HTTP Strict Transport Security, or HSTS, is a method used by websites and web applications to declare that they can only be accessed over HTTPS, i.e., a secure connection. If a web application declares an HSTS policy, then the browser shall refuse all incoming HTTP connections and prevent the visitors from accepting insecure SSL certificates. As of now, HSTS is supported by most of the browsers; however, some mobile-based browsers fail to implement it efficiently.
HSTS, as a web security standard, as defined in 2012 in RFC 6797. In the RFC document, it was stated that the primary goal of this standard is to avoid MITM attacks that utilize SSL stripping. Using SSL stripping, an attacker forces a browser to connect to a web application or website using HTTP so that they can intercept and sniff packets or modify sensitive information being transmitted between a sender and intended receiver(s). Our experts believe that HSTS is an effective method to protect a web application from cookie hijacking attacks.
How does HSTS work?
As a matter of general practice, we directly enter a website’s URL in the browser and skip the protocol part (either its HTTP or HTTPS). For example, one would enter www.breachlock.com and not https://www.breachlock.com. By default, the browser makes an assumption that the user intends to send the request using the HTTP protocol, and hence, it sends an HTTP request to www.breachlock.com.When this request is received by the web server, it responds with a redirect response (i.e. response code 301) that directs the request to the HTTPS site. Now, the browser sends an HTTPS request to www.breachlock.com and HSTS comes into play with an HTTP response header.
Strict-Transport-Security: max-age=31536000; includeSubDomains; preload
The Strict-Transport-Security header gives a special set of instructions to the browser that are:
- Every incoming connection to this web application and its subdomains must be an HTTPS connection.
- The last statement shall hold true for the next year, e., 31536000 seconds.
- If the browser receives an HTTP request to load any resource, it shall try an HTTPS request only. If HTTPS is not available, the connection must be terminated immediately.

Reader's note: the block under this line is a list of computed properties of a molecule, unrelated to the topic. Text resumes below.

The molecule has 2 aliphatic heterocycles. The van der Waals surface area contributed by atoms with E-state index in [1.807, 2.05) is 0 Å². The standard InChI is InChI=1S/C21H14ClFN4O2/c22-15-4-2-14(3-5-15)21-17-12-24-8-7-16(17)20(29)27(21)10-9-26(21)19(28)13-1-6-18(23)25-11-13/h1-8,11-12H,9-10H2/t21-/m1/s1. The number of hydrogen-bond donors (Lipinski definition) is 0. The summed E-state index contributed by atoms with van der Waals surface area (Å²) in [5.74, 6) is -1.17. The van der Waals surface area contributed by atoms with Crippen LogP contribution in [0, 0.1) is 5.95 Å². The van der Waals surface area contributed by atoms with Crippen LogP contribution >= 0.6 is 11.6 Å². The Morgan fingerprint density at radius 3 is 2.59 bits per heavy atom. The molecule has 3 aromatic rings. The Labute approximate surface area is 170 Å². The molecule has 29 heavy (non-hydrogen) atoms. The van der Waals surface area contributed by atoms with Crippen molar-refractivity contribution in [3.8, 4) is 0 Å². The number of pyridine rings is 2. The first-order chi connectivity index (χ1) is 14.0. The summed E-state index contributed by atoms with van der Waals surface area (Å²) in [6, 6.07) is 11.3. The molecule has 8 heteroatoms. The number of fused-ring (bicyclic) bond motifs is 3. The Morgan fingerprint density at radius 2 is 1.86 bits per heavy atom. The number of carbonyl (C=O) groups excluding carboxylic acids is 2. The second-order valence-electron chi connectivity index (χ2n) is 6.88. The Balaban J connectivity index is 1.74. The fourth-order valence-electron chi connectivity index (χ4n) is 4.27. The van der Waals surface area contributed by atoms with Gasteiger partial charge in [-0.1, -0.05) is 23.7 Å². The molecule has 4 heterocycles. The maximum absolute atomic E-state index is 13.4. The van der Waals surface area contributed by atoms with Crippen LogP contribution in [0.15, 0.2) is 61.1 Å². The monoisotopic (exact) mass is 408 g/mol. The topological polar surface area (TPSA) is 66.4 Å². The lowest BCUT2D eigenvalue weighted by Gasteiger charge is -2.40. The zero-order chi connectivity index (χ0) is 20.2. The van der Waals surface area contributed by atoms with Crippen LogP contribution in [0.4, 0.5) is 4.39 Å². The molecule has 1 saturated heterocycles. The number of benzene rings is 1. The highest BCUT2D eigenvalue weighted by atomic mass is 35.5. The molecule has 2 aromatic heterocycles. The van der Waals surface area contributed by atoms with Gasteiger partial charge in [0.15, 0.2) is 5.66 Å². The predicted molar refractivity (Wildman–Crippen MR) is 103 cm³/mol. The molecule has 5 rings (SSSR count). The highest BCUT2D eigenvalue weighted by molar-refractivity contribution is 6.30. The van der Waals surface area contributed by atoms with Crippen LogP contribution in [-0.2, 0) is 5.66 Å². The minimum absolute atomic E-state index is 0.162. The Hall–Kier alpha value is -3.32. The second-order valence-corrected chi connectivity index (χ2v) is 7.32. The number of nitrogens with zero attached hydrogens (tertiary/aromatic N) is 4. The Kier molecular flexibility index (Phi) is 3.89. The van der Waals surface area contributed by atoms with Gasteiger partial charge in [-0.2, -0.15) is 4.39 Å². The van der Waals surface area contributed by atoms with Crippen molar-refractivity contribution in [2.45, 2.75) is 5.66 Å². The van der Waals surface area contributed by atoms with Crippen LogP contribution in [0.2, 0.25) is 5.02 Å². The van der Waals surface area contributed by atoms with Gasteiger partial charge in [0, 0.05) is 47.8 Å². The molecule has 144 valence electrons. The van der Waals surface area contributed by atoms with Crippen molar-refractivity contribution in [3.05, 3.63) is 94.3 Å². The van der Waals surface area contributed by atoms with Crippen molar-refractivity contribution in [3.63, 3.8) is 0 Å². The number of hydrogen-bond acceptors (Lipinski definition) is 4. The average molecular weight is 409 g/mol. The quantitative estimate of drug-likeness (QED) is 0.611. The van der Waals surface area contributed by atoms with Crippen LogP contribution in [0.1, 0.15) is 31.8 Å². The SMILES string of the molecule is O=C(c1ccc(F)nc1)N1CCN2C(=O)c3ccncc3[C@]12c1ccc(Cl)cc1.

Moreover, a user can also be prevented from initiating a connection if the certificate is not valid. A certificate is considered as “not valid” when it is expired, self-signed, or signed by an unknown certifying authority. In that case, the browser displays a warning that can be bypassed. However, if a web application has implemented HSTS, the browser does not allow a user to bypass the warning. To access such a web application, it needs to be manually removed from the HSTS list maintained by the browser.
Is HSTS completely secure?
Just like any other security control or mechanism, HSTS cannot be deemed as entirely secure. When a user accesses a website for the first time, HSTS is out of the equation. If a website attempts to add an HSTS header to an incoming HTTP connection, the header is ignored as an attacker can either add or remove headers during a man-in-the-middle attack. HSTS header is not trusted unless it is added via HTTPS connection.
Further, the max-age HSTS tag gets refreshed every time a user’s browser reads the header and the maximum duration is two years. Hence, if a user visits a website after a duration of more than two years, the said website will be treated as a new website.
An additional method for protection can be using the HSTS preload list. If a website is added to the preload list, the browser first checks its internal list so that a website is never accessed via HTTP – not even when it receives the connection request for the first time. The Chromium project maintains a list of websites using HSTS and this list is used by major browsers such as Chrome, Firefox, Safari, Opera, IE11, and Edge.
As of now, the known method to bypass an HSTS header is an NTP-based attack. If a computer is vulnerable to an NTP attack, an attacker can trick the computer into expiring the HSTS policy and access a web application once with HTTP requests.
Adding a domain to the HSTS preload list
For adding a web application domain to the HSTS preload list, the domain shall meet specific standard requirements that are listed below.
- The domain and its subdomains shall have valid certificates and up-to-date ciphers.
- If they can be accessed via HTTP, all requests are redirected to HTTPS.
- Use the Strict-Transport-Security header over HTTPS along with the max-age tag with at least one-year duration (31536000 seconds), and include includeSubDomains and preload
- Submit the request for your domain using the form available at https://hstspreload.org.
It must be noted that the preload list is distributed as a hard-coded resource along with new browser versions. It cannot be accessed or downloaded by a browser. This essentially means that adding a new entry to the list can take a significant amount of time while the same holds true for removing a domain for the preload list. The decision-makers must ensure that if a web application is to be added to the preload list, they must be able to maintain full HTTP Strict Transport Security(HSTS) access to all resources associated with the said application for an extended duration. Otherwise, the said web application might become totally inaccessible.